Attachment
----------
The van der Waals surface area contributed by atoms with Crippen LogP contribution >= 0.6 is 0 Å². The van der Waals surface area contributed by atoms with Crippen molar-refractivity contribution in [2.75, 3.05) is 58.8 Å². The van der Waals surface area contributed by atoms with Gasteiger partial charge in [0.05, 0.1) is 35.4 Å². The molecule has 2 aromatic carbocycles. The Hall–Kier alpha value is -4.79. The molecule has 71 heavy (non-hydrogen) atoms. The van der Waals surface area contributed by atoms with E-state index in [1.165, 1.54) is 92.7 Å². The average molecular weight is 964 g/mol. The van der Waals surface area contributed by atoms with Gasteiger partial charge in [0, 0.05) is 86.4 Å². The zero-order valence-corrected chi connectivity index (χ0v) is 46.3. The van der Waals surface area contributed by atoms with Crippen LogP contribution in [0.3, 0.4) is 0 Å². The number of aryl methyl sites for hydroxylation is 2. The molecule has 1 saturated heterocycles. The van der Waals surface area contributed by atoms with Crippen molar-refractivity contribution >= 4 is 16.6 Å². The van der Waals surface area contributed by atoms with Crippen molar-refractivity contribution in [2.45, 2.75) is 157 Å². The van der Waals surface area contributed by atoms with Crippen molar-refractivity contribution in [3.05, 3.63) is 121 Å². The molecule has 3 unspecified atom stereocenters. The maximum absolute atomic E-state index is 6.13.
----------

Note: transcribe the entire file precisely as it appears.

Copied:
The van der Waals surface area contributed by atoms with Crippen LogP contribution >= 0.6 is 0 Å². The van der Waals surface area contributed by atoms with Crippen molar-refractivity contribution in [2.75, 3.05) is 58.8 Å². The van der Waals surface area contributed by atoms with Gasteiger partial charge in [0.05, 0.1) is 35.4 Å². The molecule has 2 aromatic carbocycles. The Hall–Kier alpha value is -4.79. The molecule has 71 heavy (non-hydrogen) atoms. The van der Waals surface area contributed by atoms with E-state index in [1.165, 1.54) is 92.7 Å². The average molecular weight is 964 g/mol. The van der Waals surface area contributed by atoms with Gasteiger partial charge in [0, 0.05) is 86.4 Å². The zero-order valence-corrected chi connectivity index (χ0v) is 46.3. The van der Waals surface area contributed by atoms with Crippen LogP contribution in [0.3, 0.4) is 0 Å². The number of aryl methyl sites for hydroxylation is 2. The molecule has 1 saturated heterocycles. The van der Waals surface area contributed by atoms with Crippen molar-refractivity contribution >= 4 is 16.6 Å². The van der Waals surface area contributed by atoms with Crippen molar-refractivity contribution in [2.45, 2.75) is 157 Å². The van der Waals surface area contributed by atoms with Crippen molar-refractivity contribution in [3.05, 3.63) is 121 Å². The molecule has 3 unspecified atom stereocenters. The maximum absolute atomic E-state index is 6.13.